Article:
Sweeping Amendments to NYDFS Cybersecurity Regulation
On November 1, 2023, the New York Department of Financial Services (NYDFS) announced extensive amendments to its cybersecurity requirements for financial institutions issued under 23 NYCRR Part 500. The amendments are intended to address the evolution in the cybersecurity landscape since the regulation was first enacted in 2017, including the increasing sophistication of threat actors and improvements in the tools available for organizations to protect themselves. Covered entities continue to include entities operating under, or required to operate under, a license, registration, charter, certificate, permit, accreditation or similar authorization under NY Banking Law, Insurance Law or Financial Services Law.
Key changes in the amended regulation include:
- Creating a new class of covered entities (based on revenue and/or employee thresholds) that are subject to heightened requirements;
- Enhancing requirements related to vulnerability management, access controls, and the use of encryption;
- Providing prescriptive requirements related to the use of multi-factor authentication;
- Requiring the implementation of policies and procedures related to business continuity and disaster recovery;
- Requiring additional controls to prevent unauthorized access to information systems;
- Updating cybersecurity incident notification requirements, including a new requirement to report ransomware payments; and
- Amending the scope of the exemptions and enforcement provisions under the regulation.
The amended requirements will take effect in phases, with some having already come into force on November 1, 2023.
FTC Implements Security Incident Notification Requirement under Safeguards Rule
In other financial services information security developments, the Federal Trade Commission (FTC) issued a final rule creating a security incident notification requirement under its Gramm Leach Bliley Act (GLBA) Safeguards Rule. The FTC’s Safeguards Rule implements GLBA’s security requirements, with the FTC having Safeguards Rule jurisdiction over mortgage lenders, certain non-bank lenders, finance companies, mortgage brokers, account services, check cashers, wire transferors, collection agencies, credit and financial advisors, tax preparation firms, and investment advisors that are not required to register with the Securities and Exchange Commission.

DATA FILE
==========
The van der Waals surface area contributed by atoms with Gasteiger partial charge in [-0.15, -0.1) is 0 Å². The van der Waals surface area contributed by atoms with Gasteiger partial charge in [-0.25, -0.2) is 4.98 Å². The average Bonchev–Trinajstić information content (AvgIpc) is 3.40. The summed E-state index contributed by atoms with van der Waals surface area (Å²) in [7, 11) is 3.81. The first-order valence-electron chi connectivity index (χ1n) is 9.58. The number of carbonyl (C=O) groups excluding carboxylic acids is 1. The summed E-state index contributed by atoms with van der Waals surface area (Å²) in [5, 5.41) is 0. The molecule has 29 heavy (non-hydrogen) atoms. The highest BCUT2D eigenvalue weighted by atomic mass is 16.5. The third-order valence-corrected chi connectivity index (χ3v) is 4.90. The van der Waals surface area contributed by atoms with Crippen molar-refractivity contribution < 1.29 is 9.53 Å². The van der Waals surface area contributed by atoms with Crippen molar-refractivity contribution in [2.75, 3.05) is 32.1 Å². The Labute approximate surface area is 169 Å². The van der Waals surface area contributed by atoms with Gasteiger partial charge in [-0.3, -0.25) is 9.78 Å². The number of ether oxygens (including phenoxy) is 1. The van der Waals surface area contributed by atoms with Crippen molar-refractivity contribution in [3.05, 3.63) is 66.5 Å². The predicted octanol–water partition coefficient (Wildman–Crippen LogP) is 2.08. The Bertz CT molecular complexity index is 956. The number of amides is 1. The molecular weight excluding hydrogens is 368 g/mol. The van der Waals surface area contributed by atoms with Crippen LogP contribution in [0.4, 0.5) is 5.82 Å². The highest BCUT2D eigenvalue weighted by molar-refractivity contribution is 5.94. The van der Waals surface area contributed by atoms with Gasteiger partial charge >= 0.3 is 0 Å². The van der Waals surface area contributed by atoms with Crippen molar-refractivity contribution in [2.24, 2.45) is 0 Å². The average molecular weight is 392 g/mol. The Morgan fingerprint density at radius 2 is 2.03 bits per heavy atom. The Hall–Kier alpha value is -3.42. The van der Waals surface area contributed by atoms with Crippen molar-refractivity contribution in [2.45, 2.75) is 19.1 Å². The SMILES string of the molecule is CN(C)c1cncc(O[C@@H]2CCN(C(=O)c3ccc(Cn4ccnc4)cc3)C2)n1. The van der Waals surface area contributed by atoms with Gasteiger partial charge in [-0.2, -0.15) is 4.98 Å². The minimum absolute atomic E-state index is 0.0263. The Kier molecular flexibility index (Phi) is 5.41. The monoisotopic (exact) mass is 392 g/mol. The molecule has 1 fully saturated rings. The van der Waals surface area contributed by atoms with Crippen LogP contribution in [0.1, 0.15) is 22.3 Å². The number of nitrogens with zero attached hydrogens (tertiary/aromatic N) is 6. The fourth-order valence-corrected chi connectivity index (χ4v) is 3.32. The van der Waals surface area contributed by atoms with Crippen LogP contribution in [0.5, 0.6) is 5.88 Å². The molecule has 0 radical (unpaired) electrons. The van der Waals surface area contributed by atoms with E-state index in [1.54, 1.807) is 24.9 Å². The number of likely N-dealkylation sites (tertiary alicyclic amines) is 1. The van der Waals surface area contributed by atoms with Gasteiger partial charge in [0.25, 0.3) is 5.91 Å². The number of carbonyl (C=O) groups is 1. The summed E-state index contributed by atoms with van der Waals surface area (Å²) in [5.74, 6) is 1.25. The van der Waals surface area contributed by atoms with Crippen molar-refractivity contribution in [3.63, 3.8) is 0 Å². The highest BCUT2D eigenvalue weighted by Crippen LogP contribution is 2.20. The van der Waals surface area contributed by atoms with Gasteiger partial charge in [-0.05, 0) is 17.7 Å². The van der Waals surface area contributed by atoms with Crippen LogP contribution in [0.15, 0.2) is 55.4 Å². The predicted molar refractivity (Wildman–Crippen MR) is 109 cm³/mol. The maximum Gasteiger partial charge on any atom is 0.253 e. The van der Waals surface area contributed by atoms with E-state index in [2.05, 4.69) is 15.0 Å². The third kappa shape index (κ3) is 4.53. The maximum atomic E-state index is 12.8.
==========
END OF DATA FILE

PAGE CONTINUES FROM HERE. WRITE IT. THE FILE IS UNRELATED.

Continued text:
Under the final rule, covered financial institutions must electronically notify the FTC within 30 days of discovering a “notification event” that involves the information of at least 500 consumers. The scope of data and incidents that could be subject to the rule is very broad. A notification event is defined as the “acquisition of unencrypted customer information without the authorization of the individual to which the information pertains.” The Safeguards Rule broadly defines “customer information” as any record containing nonpublic personal information about a [consumer] customer of a financial institution, whether in paper, electronic, or other form.” For example, the fact that a consumer is a financial institution’s customer would itself be customer information subject to the rule. The definition of “notification event” also presumes that customer information was “acquired” if there was unauthorized access to such information; to rebut this presumption, a financial institution must have reliable evidence showing that there has not been or could not reasonably have been unauthorized acquisition. The rule does not include a good faith exception like the U.S. state security breach notification laws for situations where an employee or contractor mistakenly accesses or acquires personal information.
The rule will take effect 180 days after its publication in the Federal Register. The FTC will post the notifications it receives publicly on its website.
For more information, please contact your DLA relationship Partner, the authors of this blog post, or any member of our Data Protection team.